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Journal of Corporate Finance

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Risk taking -- Religious aspects, Organizational behavior, Hedge funds -- Management


We examine the impact of local religious beliefs on organizational risk-taking behaviors using hedge funds as a new and unique setting. We find that local religiosity is significantly negatively related to both total and idiosyncratic volatilities of hedge funds during 1996-2013, even after controlling for endogeneity using managers’ college-location religiosity. Consistent with the local preference channel, the impact of local religiosity on risk-taking is only pronounced among funds for which local managers and investors are more important, namely semi-directional, young, and small funds. Further, hedge funds located in more religious counties tend to hold less risky stocks and diversify their stock portfolios across industries, thus contributing to lower hedge fund risk-taking. Overall, our evidence suggests that local religiosity may motivate hedge fund managers to reduce risk.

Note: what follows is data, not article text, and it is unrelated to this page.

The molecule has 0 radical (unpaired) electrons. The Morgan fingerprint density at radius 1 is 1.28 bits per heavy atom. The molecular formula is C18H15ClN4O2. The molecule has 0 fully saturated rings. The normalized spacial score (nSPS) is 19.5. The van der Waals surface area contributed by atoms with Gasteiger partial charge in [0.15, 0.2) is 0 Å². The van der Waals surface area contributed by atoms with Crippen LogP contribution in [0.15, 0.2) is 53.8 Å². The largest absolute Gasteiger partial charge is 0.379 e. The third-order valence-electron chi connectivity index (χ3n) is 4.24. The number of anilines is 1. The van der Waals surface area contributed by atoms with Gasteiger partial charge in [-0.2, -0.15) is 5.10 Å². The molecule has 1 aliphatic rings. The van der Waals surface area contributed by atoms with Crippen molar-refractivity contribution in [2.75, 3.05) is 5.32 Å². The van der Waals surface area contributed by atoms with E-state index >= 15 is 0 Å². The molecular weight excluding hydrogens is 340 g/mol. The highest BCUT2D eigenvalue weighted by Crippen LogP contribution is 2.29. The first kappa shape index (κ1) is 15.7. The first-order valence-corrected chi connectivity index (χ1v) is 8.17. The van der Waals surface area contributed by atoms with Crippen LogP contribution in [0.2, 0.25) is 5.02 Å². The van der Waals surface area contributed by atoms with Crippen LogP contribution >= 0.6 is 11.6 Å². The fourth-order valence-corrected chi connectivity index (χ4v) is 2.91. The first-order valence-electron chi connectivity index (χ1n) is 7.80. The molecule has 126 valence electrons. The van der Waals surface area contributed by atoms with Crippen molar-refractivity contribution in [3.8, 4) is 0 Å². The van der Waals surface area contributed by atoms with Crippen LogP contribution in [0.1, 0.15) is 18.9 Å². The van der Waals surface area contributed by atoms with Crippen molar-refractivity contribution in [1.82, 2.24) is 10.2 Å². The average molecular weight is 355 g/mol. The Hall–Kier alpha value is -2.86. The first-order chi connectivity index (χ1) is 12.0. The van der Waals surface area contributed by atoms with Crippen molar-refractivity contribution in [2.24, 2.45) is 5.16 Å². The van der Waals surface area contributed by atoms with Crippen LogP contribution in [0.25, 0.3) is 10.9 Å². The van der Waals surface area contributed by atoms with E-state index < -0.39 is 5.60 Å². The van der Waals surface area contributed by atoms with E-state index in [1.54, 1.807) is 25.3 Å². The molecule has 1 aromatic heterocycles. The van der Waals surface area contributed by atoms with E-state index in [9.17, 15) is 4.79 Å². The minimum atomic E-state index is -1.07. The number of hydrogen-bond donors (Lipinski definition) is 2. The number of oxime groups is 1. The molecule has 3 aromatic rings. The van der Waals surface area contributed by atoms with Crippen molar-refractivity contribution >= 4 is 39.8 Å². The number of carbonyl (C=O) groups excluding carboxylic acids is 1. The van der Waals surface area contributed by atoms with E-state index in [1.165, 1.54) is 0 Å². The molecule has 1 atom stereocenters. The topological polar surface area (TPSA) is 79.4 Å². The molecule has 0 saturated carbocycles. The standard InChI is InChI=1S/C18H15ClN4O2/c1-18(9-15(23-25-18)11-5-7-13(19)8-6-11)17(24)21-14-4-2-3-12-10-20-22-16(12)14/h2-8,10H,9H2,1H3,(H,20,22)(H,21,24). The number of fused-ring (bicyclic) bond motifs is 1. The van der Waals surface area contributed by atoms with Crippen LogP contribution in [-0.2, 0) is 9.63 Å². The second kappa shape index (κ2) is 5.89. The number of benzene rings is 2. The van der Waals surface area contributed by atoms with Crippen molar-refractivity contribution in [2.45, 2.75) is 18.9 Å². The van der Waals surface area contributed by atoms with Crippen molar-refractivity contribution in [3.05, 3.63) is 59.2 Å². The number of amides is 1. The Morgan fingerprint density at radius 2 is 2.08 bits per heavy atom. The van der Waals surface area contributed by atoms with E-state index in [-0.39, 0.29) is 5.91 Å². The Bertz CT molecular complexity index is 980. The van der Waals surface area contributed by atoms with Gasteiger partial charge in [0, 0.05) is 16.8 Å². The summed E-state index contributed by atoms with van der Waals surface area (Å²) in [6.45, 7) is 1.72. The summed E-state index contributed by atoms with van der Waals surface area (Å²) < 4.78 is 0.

NOTICE: this is the author’s version of a work that was accepted for publication in Journal of Corporate Finance. Changes resulting from the publishing process, such as peer review, editing, corrections, structural formatting, and other quality control mechanisms may not be reflected in this document. Changes may have been made to this work since it was submitted for publication. A definitive version was subsequently published in Journal of Corporate Finance, Vol. 47, Dec. 2017, DOI: 10.1016/j.jcorpfin.2017.08.006



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